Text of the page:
This is an outline that I wrote as an “argument sketch” that my TA gave me a 19/20 for. His comments were: “your thesis is too general to be established with a page but you did have an interesting argument for it.
I suggest you should rephrase your thesis so that it is “defensible.”
We also do “journal entries” on readings that summarize what we’ve read so if you provide an e-mail or something I could send those along to you.
Thesis: It is equally logical to believe that God exists, as it is to believe that God does not exist.
I. Believing that God does not exist ? not believing that God does exist
A lack of positive belief is not the same thing as the presence of a negative belief. While it is perfectly fine to not believe either which way, I believe
it is hypocritical to assert that God does not exist, calling the believer’s argument invalid for lack of sufficient evidence, since there is not sufficient
evidence for God’s nonexistence either. Both beliefs (does exist/does not exist) are of equal logical grounds (and are valid).
II. There is no physical evidence that God does or does not exist
Beliefs that are based on false assumptions are still logically valid following the assumption. ( If P?Q and ¬P, the statement P?Q is still true.) Since there is no physical evidence for either argument, it is impossible to determine the truth value of P, and therefore both arguments are logically valid
following the initial assumptions they claim. I believe that, in fact, it is truly impossible to prove with 100% that any initial assumption is true. Even
physical evidence of widely accepted notions, for example, is detected through imperfect human sensory organs. “I see that the chair is blue?The chair is blue” is 1. Valid and is 2. The assumption that your eyes are trustworthy is impossible to verify. (the argument that you could refer to someone else, asking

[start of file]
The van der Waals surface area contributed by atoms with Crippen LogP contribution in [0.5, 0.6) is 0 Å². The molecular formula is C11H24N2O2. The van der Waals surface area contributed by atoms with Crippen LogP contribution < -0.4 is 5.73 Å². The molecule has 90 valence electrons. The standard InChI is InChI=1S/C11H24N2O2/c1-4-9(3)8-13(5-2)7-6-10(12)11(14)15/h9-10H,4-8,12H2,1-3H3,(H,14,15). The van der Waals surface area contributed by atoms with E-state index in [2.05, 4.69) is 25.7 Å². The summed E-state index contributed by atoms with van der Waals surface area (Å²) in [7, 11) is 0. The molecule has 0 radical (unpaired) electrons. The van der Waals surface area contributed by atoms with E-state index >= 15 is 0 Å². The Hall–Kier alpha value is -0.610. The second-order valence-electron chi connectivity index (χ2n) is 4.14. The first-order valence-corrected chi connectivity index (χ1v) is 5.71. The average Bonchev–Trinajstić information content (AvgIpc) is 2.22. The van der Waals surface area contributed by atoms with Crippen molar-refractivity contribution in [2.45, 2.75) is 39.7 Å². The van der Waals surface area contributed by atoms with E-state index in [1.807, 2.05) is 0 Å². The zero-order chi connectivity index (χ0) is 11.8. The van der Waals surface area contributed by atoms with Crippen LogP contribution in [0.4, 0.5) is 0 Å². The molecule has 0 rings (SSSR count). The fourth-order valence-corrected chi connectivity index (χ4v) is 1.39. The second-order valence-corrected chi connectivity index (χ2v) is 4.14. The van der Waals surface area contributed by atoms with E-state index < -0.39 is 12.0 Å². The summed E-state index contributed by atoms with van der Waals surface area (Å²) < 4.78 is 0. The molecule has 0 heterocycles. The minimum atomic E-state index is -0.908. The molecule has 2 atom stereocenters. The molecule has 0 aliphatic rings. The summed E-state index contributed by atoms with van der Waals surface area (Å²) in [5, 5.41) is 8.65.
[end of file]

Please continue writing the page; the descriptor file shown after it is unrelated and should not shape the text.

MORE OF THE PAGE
“is the chair blue?” fails because no matter how many people you ask, how do you know that you can trust them, or that they can trust their own eyes? And
what does it really mean to be called blue, anyway?)
III. Metaphysical “evidence” is not invalid
Arguers against metaphysical evidence’s validity do not, I think, fully understand what it means to be called valid. Is any evidence provable with 100%
certainty to be true? In Mathematics, for example, proofs and deductions that bring about new knowledge are almost always based on Theorems or Axioms (but rarely “Laws”). Therefore, while all deductions from these theorems are logically valid, should the Theorem be proven false, the deductions are no longer applicable to the universe in which the theorem as been proven false but they are STILL logically valid deductions. If any belief can be accepted as properly basic, the support from which other arguments can draw, then surely any belief that an individual holds in this regard is valid to draw deductions from.
IV. Applicability ? logically valid
The problem with evidence drawn from the metaphysical realm is that it is very difficult to externally verify. If “The Theorem of Sight” claims that eyes are trustworthy, and you see something that you might not at first believe, it is quite simple to ask your neighbor, “Do you see the same thing?”
Now while this does not necessarily prove that you have seen correctly (because though it is unlikely it is possible that both your and your neighbor’s and anyone else’s eyes are faulty) it definitely does support the theorem and therefore follows that the valid deduction drawn from the sight is also applicable because P seems to be true (though NOT proven true). Beliefs based on metaphysical evidence are not as easy to develop a trust for in this way.
If “The Theorem of Revelatory Experience” yields some profound revelation or understanding (yields a belief in God, for example) and you doubt what you have experienced, it is not as easy to ask your neighbor “have you experienced the same thing?” Perhaps they have, in the past, had similar revelations, but an experience like this is very unique to an individual, very personal. And so, while can feel like very strong evidence, it is impossible to externally verify. Any deductions drawn from this experience, though are STILL VALID deductions, based on the premise that you can trust your revelatory experience.
However, it is difficult to prove this P; how do you know that you can trust this? No one else has experienced exactly the same, so how can you trust that what you’ve experienced is trust-worthy? The answer is you can’t. Therefore the applicability of this P?Q is unverifiable. You simply cannot tell whether P is true/can be trusted. This is where the idea of faith comes in. Faith is trusting in your premise without external validation, supposing it to be true. In my previous example, responses from other’s with regard to what image their eyes produce, yields confidence that what you’ve seen is correct, but it does not prove it correct.
In the same way, faith yields confidence in your premise (that you can trust a revelatory experience) without proving it definitely.
Therefore the deductions from both physical and metaphysical evidences are of the same logical validity, though one is easier to trust as applicable.
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